Today I spent some time contemplating St. Benedict since his feast day is usually celebrated on July 11th and he is a patron saint of the dying.
What came to mind, in thinking about Benedict however, is the legendary story of his last visit with his twin sister Scholastica.
Here is the splendid story as recounted by Saint Gregory the Great:
Scholastica, the sister of Saint Benedict, had been consecrated to God from her earliest years. She was accustomed to visiting her brother once a year. He would come down to meet her at a place on the monastery property, not far outside the gate.
One day she came as usual and her saintly brother went with some of his disciples; they spent the whole day praising God and talking of sacred things. As night fell they had supper together.
Their spiritual conversation went on and the hour grew late. The holy nun said to her brother: “Please do not leave me tonight; let us go on until morning talking about the delights of the spiritual life.” “Sister,” he replied, “what are you saying? I simply cannot stay outside my cell.”
When she heard her brother refuse her request, the holy woman joined her hands on the table, laid her head on them and began to pray. As she raised her head from the table, there were such brilliant flashes of lightning, such great peals of thunder and such a heavy downpour of rain that neither Benedict nor his brethren could stir across the threshold of the place where they had been seated. Sadly he began to complain: “May God forgive you, sister. What have you done?” “Well,” she answered, “I asked you and you would not listen; so I asked my God and he did listen. So now go off, if you can, leave me and return to your monastery.”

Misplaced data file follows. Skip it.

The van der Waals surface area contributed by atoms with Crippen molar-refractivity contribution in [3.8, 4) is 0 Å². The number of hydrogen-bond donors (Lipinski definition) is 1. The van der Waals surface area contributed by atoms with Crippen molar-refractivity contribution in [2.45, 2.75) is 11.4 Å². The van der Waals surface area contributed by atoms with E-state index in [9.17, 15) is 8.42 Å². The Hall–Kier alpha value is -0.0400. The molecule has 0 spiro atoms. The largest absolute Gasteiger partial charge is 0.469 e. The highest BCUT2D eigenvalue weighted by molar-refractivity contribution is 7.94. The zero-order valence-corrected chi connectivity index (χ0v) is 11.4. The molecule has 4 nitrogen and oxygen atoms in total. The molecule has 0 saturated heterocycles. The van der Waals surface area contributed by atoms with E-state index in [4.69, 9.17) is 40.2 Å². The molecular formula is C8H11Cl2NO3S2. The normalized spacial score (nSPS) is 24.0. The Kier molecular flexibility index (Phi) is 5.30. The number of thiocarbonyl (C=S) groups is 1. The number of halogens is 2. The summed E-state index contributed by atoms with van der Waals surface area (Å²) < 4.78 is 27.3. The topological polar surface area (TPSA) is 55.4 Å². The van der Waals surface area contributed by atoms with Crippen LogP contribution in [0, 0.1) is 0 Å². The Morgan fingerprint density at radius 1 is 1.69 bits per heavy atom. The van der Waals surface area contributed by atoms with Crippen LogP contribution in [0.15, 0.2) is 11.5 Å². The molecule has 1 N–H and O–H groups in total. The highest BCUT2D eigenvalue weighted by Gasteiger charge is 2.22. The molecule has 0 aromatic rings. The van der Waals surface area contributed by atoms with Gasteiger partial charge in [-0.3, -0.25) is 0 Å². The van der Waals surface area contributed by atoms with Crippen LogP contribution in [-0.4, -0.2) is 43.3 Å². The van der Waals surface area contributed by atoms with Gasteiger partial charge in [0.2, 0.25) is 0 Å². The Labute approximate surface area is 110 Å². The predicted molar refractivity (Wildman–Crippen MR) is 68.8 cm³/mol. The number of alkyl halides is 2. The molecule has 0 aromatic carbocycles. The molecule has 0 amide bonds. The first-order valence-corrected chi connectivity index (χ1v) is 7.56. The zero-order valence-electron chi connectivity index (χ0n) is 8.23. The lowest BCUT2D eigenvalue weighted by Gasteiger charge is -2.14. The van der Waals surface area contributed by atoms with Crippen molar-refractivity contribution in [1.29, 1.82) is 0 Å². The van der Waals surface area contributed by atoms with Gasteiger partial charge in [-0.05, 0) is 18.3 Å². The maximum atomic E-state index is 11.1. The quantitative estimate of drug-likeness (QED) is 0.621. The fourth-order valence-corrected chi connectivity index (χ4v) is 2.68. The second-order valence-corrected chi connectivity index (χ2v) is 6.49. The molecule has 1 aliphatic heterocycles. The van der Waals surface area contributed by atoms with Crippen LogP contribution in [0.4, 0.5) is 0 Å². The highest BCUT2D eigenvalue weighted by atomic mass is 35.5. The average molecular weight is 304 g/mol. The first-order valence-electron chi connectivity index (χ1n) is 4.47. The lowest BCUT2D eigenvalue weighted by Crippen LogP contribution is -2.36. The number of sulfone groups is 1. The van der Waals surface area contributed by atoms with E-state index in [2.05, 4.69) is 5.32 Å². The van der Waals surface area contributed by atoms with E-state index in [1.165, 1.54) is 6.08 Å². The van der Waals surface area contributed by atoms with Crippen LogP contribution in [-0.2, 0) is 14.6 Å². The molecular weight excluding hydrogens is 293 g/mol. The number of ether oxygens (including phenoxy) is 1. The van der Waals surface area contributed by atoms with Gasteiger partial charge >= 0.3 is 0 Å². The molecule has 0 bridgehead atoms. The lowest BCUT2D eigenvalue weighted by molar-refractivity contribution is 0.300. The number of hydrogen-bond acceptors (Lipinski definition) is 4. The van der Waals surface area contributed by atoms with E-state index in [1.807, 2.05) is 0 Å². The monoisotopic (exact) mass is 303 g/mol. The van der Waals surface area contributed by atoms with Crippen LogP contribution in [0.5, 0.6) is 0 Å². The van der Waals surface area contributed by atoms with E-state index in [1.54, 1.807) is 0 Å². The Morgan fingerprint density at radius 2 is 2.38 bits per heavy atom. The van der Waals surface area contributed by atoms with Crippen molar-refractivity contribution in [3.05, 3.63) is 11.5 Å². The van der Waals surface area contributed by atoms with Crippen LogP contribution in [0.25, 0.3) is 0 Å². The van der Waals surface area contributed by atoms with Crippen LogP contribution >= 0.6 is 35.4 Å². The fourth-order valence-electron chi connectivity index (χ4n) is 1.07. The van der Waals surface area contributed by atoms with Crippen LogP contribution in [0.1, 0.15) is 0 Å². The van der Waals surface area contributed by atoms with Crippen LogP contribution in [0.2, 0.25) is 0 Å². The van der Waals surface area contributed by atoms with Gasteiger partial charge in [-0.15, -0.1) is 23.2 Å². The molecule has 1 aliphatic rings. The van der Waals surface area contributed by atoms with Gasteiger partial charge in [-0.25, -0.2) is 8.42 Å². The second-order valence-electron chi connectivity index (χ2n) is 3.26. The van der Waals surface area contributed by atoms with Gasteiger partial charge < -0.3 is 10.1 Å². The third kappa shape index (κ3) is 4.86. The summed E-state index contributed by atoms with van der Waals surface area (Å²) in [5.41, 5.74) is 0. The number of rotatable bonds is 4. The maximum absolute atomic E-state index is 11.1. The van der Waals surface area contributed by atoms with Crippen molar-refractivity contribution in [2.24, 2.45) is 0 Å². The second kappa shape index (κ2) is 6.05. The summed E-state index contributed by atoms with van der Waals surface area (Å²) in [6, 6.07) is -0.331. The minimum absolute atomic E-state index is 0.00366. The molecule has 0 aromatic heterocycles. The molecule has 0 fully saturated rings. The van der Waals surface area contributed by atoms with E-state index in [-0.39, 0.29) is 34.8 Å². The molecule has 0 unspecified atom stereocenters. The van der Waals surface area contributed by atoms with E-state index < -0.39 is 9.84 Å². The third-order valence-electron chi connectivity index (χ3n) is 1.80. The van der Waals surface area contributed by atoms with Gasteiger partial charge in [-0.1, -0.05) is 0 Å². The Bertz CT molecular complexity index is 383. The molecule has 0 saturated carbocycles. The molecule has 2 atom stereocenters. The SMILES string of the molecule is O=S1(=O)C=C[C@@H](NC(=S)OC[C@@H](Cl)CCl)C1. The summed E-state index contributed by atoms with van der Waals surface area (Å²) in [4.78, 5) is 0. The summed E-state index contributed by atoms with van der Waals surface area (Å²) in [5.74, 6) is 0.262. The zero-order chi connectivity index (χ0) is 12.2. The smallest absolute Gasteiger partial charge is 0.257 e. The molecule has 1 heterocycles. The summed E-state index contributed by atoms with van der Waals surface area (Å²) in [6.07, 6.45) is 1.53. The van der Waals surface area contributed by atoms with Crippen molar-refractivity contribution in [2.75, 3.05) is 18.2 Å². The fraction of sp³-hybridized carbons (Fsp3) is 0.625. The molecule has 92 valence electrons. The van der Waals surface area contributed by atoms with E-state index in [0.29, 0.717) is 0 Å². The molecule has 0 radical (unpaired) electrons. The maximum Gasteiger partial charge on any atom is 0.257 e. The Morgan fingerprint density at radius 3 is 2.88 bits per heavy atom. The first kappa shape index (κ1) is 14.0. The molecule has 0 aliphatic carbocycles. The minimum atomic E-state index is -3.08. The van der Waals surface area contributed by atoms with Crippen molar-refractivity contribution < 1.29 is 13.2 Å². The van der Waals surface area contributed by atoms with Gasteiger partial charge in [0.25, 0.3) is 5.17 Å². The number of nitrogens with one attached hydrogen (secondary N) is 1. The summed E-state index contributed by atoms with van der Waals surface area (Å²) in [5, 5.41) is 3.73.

Reluctant as he was to stay of his own will, he remained against his will. So it came about that they stayed awake the whole night, engrossed in their conversation about the spiritual life.
It is not surprising that she was more effective than he, since as John says, God is love, it was absolutely right that she could do more, as she loved more.
Three days later, Benedict was in his cell. Looking up to the sky, he saw his sister’s soul leave her body in the form of a dove, and fly up to the secret places of heaven. Rejoicing in her great glory, he thanked almighty God with hymns and words of praise. He then sent his brethren to bring her body to the monastery and lay it in the tomb he had prepared for himself.
Their minds had always been united in God; their bodies were to share a common grave.
I have always loved this story, perhaps because of Scholastica’s creative rule-breaking. It seems perfectly in line with what G.K. Chesterton described as breaking the conventions and keeping the commandments.
And God conspired with her to fulfill her longing, as He sometimes does.
There are many angles from which this story may be considered and one is the respective and complementary sanctity of divergent personalities.
How often have we seen (or been among) family members deeply divided over the right thing to do, particularly as someone was nearing the end of life?
St. Benedict is known as a patron for the dying yet I am confident that St. Scholastica’s intercession could be equally invoked. She had a noble persistence that God vindicated, so much so that this is the most well-known story about her and it has already lasted for a millennium and a half.